GENEVA: The World Health Organisation sees the outbreak of the new coronavirus as a pandemic, Director General Tedros Adhanom Ghebreyesus said on Wednesday.
“We are deeply concerned both by the alarming levels of spread and severity and by the alarming levels of inaction. We have therefore made the assessment that COVID-19 can be characterised as a pandemic,” he told a news conference.
— World Health Organization (WHO) (@WHO) March 11, 2020
Four countries account for 93% of the nearly 110,000 cases worldwide, Tedros said. “We are encouraged that Italy is taking aggressive measures to contain its epidemic and we hope that those measures prove effective in the coming days,” he added.
The coronavirus, which emerged in China in December, has spread around the world, halting industry, bringing flights to a standstill, closing schools and forcing the postponement of sporting events and concerts.
The WHO declared a public health emergency of international concern, its “highest level of alarm”, on Jan. 30 when there were fewer than 100 cases of COVID-19 outside China and eight cases of human-to-human transmission of the disease.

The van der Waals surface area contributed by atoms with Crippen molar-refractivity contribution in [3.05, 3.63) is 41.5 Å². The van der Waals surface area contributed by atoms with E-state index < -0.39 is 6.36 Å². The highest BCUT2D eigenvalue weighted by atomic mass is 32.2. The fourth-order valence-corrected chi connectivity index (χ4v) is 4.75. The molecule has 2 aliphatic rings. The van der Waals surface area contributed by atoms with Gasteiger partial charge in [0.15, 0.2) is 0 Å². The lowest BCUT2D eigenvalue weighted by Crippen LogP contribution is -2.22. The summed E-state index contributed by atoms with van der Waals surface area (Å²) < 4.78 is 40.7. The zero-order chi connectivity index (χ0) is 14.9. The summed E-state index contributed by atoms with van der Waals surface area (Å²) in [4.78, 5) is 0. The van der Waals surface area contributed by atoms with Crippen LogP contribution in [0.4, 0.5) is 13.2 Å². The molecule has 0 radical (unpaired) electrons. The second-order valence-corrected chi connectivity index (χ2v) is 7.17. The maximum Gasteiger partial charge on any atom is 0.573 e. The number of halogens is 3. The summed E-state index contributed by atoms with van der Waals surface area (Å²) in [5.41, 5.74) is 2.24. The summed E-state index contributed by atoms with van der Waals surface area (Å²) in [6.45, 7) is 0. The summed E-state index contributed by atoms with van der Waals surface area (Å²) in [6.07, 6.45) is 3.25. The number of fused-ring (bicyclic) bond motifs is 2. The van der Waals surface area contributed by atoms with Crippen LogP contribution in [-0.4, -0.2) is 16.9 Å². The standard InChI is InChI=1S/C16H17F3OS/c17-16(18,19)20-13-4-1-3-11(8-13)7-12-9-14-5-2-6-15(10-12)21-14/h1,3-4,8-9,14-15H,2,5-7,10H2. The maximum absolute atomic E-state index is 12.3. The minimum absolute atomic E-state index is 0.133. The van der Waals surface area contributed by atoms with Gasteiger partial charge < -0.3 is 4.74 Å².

Now there are more than 118,000 cases in 114 countries and 4,291 people have died, Tedros said, with the numbers expected to climb.
The WHO no longer has a category for declaring a pandemic, except for influenza.
WHO officials have signaled for weeks that they may use the word “pandemic” as a descriptive term but stressed that it does not carry legal significance. The novel coronavirus is not the flu.
Under its previous system, the Geneva-based agency declared the 2009 H1N1 swine flu outbreak a pandemic. It turned out to be mild, leading to some criticism after pharmaceutical companies rushed development of vaccines and drugs.
What is a ‘pandemic’?
The term ‘pandemic’ is referred to a disease that is spreading in multiple countries around the world at the same time. However, the pandemics have nothing to do with the severity of a disease but with its geographical spread.
When a disease is declared a pandemic, it eventually leads to a community spread. Therefore, governments and health systems need to ensure they are swotted to fight the health emergency.
Worst pandemics in history
- HIV/AIDS (at its peak, 2005-2012) – death toll: 36 million; cause: HIV/AIDS
- Flu (1968) – death toll: 1 million; cause: Influenza
Asian flu (1956-1958) – death toll: 2 million; cause: Influenza
- Flu (1918) – death toll: 20 -50 million; cause: Influenza
Sixth Cholera (1910-1911) – death toll: 800,000+; cause: Cholera
- Flu (1889-1890) – death toll: 1 million; cause: Influenza
Third Cholera (1852–1860) – death toll: 1 million; cause: Cholera
- The Black Death (1346-1353) – death toll: 75 – 200 million; cause: Bubonic Plague
- Plague of Justinian (541-542) – death toll: 25 million; cause: Bubonic Plague
- Antonine plague (165 AD) – death toll: 5 million; cause: Unknown
(With additional input from News Desk)